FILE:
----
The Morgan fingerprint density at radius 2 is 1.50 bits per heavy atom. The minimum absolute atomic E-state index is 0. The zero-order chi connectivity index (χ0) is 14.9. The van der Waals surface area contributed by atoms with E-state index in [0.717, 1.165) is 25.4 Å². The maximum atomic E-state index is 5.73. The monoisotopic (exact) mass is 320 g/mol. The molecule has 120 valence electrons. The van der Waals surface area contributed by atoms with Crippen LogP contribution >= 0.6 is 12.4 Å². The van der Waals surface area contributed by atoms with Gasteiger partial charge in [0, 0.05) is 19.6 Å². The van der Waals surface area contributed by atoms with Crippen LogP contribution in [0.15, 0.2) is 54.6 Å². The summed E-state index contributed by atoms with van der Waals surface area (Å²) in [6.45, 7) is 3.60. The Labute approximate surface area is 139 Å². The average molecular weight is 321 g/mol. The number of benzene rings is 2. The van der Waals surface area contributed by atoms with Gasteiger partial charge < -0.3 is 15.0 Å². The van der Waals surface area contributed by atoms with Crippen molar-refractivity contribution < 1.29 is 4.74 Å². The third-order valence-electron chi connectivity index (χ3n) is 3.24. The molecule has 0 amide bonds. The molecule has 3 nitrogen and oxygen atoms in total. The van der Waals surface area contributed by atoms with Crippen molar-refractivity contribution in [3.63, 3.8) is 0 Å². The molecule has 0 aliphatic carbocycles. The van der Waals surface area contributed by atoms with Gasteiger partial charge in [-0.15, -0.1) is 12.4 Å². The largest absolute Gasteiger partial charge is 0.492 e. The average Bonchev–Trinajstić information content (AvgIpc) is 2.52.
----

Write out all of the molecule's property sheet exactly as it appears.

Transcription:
The Morgan fingerprint density at radius 2 is 1.50 bits per heavy atom. The minimum absolute atomic E-state index is 0. The zero-order chi connectivity index (χ0) is 14.9. The van der Waals surface area contributed by atoms with E-state index in [0.717, 1.165) is 25.4 Å². The maximum atomic E-state index is 5.73. The monoisotopic (exact) mass is 320 g/mol. The molecule has 120 valence electrons. The van der Waals surface area contributed by atoms with Crippen LogP contribution >= 0.6 is 12.4 Å². The van der Waals surface area contributed by atoms with Gasteiger partial charge in [0, 0.05) is 19.6 Å². The van der Waals surface area contributed by atoms with Crippen LogP contribution in [0.15, 0.2) is 54.6 Å². The summed E-state index contributed by atoms with van der Waals surface area (Å²) in [6.45, 7) is 3.60. The Labute approximate surface area is 139 Å². The average molecular weight is 321 g/mol. The number of benzene rings is 2. The van der Waals surface area contributed by atoms with Gasteiger partial charge < -0.3 is 15.0 Å². The van der Waals surface area contributed by atoms with Crippen molar-refractivity contribution < 1.29 is 4.74 Å². The third-order valence-electron chi connectivity index (χ3n) is 3.24. The molecule has 0 amide bonds. The molecule has 3 nitrogen and oxygen atoms in total. The van der Waals surface area contributed by atoms with Crippen molar-refractivity contribution in [3.63, 3.8) is 0 Å². The molecule has 0 aliphatic carbocycles. The van der Waals surface area contributed by atoms with Gasteiger partial charge in [-0.15, -0.1) is 12.4 Å². The largest absolute Gasteiger partial charge is 0.492 e. The average Bonchev–Trinajstić information content (AvgIpc) is 2.52.